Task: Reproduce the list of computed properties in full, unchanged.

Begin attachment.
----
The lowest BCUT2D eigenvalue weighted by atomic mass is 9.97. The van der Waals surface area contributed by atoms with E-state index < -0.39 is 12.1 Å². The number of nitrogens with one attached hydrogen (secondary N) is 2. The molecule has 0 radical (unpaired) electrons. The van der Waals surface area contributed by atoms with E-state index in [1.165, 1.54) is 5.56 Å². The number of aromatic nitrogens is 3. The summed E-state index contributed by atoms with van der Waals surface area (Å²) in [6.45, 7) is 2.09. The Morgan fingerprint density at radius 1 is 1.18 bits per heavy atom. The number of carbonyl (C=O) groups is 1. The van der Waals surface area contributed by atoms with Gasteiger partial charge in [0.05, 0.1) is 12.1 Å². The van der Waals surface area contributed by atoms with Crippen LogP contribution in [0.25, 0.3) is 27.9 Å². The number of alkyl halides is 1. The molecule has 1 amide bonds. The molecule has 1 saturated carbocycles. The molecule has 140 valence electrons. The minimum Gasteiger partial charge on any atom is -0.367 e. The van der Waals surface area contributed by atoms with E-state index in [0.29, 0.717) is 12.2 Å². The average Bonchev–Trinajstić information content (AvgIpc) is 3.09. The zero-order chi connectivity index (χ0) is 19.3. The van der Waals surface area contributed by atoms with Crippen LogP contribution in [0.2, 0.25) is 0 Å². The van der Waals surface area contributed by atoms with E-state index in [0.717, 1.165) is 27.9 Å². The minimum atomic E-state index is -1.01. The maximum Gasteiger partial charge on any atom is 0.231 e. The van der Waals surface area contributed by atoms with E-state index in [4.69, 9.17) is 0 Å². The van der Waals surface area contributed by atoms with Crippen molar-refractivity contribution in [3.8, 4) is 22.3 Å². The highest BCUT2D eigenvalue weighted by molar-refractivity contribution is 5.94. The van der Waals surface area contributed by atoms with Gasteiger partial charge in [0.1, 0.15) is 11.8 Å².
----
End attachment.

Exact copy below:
The lowest BCUT2D eigenvalue weighted by atomic mass is 9.97. The van der Waals surface area contributed by atoms with E-state index < -0.39 is 12.1 Å². The number of nitrogens with one attached hydrogen (secondary N) is 2. The molecule has 0 radical (unpaired) electrons. The van der Waals surface area contributed by atoms with E-state index in [1.165, 1.54) is 5.56 Å². The number of aromatic nitrogens is 3. The summed E-state index contributed by atoms with van der Waals surface area (Å²) in [6.45, 7) is 2.09. The Morgan fingerprint density at radius 1 is 1.18 bits per heavy atom. The number of carbonyl (C=O) groups is 1. The van der Waals surface area contributed by atoms with Gasteiger partial charge in [0.05, 0.1) is 12.1 Å². The van der Waals surface area contributed by atoms with Crippen LogP contribution in [0.25, 0.3) is 27.9 Å². The number of alkyl halides is 1. The molecule has 1 amide bonds. The molecule has 1 saturated carbocycles. The molecule has 140 valence electrons. The minimum Gasteiger partial charge on any atom is -0.367 e. The van der Waals surface area contributed by atoms with E-state index in [0.29, 0.717) is 12.2 Å². The average Bonchev–Trinajstić information content (AvgIpc) is 3.09. The zero-order chi connectivity index (χ0) is 19.3. The van der Waals surface area contributed by atoms with Crippen LogP contribution in [0.2, 0.25) is 0 Å². The van der Waals surface area contributed by atoms with E-state index in [0.717, 1.165) is 27.9 Å². The minimum atomic E-state index is -1.01. The maximum Gasteiger partial charge on any atom is 0.231 e. The van der Waals surface area contributed by atoms with E-state index in [4.69, 9.17) is 0 Å². The van der Waals surface area contributed by atoms with Crippen molar-refractivity contribution in [3.8, 4) is 22.3 Å². The highest BCUT2D eigenvalue weighted by molar-refractivity contribution is 5.94. The van der Waals surface area contributed by atoms with Gasteiger partial charge in [0.1, 0.15) is 11.8 Å².